NHL Talk: Coyotes, Oilers & Flyers

The daily “NHL Talk” column is your go-to for the top storylines in the NHL, with quotes from players, coaches, managers, and more. Also, listen to THW contributors talk hockey every weekday on The Hockey Writers Podcast, available on iHeartRadio and wherever you listen to podcasts.

In this edition of NHL Talk, the Arizona Coyotes, Edmonton Oilers, and Philadelphia Flyers have the top storylines in the NHL.

Coyotes Will Play at Arizona State University for Next Three Seasons

The Arizona Coyotes announced on Thursday that it will play the next three seasons at a new multi-purpose arena on the Arizona State University campus in Tempe. The Coyotes are expected to pay an estimated $20 million in arena upgrades. The building seats 5000 spectators, which will make it the smallest venue in the NHL.

Clayton Keller Arizona Coyotes
Clayton Keller, Arizona Coyotes (Amy Irvin / The Hockey Writers)

“We are thrilled that we have arranged to play our home games in Arizona State University’s new multipurpose arena starting next season,” Coyotes president and CEO Xavier A. Gutierrez said. “This will be an incredible, intimate and exciting fan experience in a state-of-the-art new arena in a fantastic location in the heart of Tempe.

The move marks the first step in the Coyotes’ transition to a permanent home in Tempe, with a proposed arena awaiting approval from the city of Tempe. If all goes to plan, Arizona will begin playing games at its proposed 46-acre entertainment district beginning in 2025-26.

“The National Hockey League thanks Arizona State University for its support of the Coyotes during this transition period and for what will be just its latest major commitment to growing our game in the Valley,” NHL commissioner Gary Bettman said. “Having made the full-time transition to Division I just seven years ago, ASU hockey already has an NCAA tournament appearance to its credit and now is moving into a new, state-of-the-art facility.

Oilers GM Holland Discusses Team’s Ongoing Struggles, Woodcroft Hiring

Oilers general manager Ken Holland fired head coach Dave Tippett and replaced him with Jay Woodcroft, former head coach of Edmonton’s American Hockey League (AHL) affiliate Bakersfield Condors, on Thursday. The coaching change comes in the midst of a rocky, up-and-down season for the Oilers.

Ken Holland Edmonton Oilers
Ken Holland, Edmonton Oilers (Amy Irvin / The Hockey Writers)

“I think we have some people that can play better than what they’ve played,” Holland said. “Then if you start to win, you start to get some confidence and some swagger. We’ve lost our confidence and we’ve lost our swagger. You’d like to play with the lead a little bit more often. Can we score the first goal more often? The solution probably has to be in the room at this stage of the game.”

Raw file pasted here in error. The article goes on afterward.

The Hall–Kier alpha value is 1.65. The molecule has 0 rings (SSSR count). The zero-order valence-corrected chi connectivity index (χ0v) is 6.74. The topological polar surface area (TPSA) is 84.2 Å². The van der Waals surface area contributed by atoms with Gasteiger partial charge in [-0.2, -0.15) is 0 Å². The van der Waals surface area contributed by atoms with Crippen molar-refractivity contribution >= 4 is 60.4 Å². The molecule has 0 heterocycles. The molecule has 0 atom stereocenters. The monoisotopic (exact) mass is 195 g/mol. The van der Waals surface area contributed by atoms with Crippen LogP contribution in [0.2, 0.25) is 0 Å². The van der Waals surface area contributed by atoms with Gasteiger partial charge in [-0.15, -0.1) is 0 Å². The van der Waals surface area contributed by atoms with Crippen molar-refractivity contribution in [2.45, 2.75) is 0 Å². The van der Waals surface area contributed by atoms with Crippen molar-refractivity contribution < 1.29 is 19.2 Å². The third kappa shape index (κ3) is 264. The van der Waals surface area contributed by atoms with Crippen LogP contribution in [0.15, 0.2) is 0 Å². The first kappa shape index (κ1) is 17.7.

Holland believes Woodcroft has what it takes to be an NHL coach and help turn things around in Edmonton. The Oilers are looking to make a run in the postseason this year, but sit six points out of a wild card spot.

Related: NHL Talk: Bruins, Canadiens, Oilers & Canucks

“[Woodcroft] has got passion,” Holland said. “He’s got energy. He’s paid his dues. He’s been in a room with top hockey people, good coaches in the NHL. He’s run his own bench. He started out in video, and they’re watching every little thing and he’s got to bring things to the coaches. He watches details. I think for all those reasons, I think he’s an NHL coach.”

Flyers’ Couturier Undergoes Back Surgery, Out for Remainder Season

Flyers forward Sean Couturier will miss the remainder of the season after undergoing back surgery on Friday. He scored 17 points (six goals, 11 assists) in 29 games until sustaining an upper-body injury on Dec. 18, 2020, which has kept him out of the lineup since then.

Philadelphia Flyers Sean Couturier
Sean Couturier, Philadelphia Flyers (AP Photo/Seth Wenig)

“This wasn’t an issue that was bothering him coming into the year,” Flyers general manager Chuck Fletcher said. “He started having issues in the fall and tried to battle through. We tried to treat things non-surgically, couple epidurals to be exact, to try to resolve the issue that was there. You try to do your best to avoid back surgery if you can, but ultimately the doctor and Sean felt confident that the best way to resolve this going forward was to have this surgical intervention.”

Couturier’s recovery time is set for approximately three months, which means he is expected to be ready for the start of next season. His campaign-ending injury is a huge blow for the Flyers, who are 3-11-3 without him in the lineup. He enters the first year of an eight-year, $62 million contract extension he signed on Aug. 26, 2021, when he returns next season.

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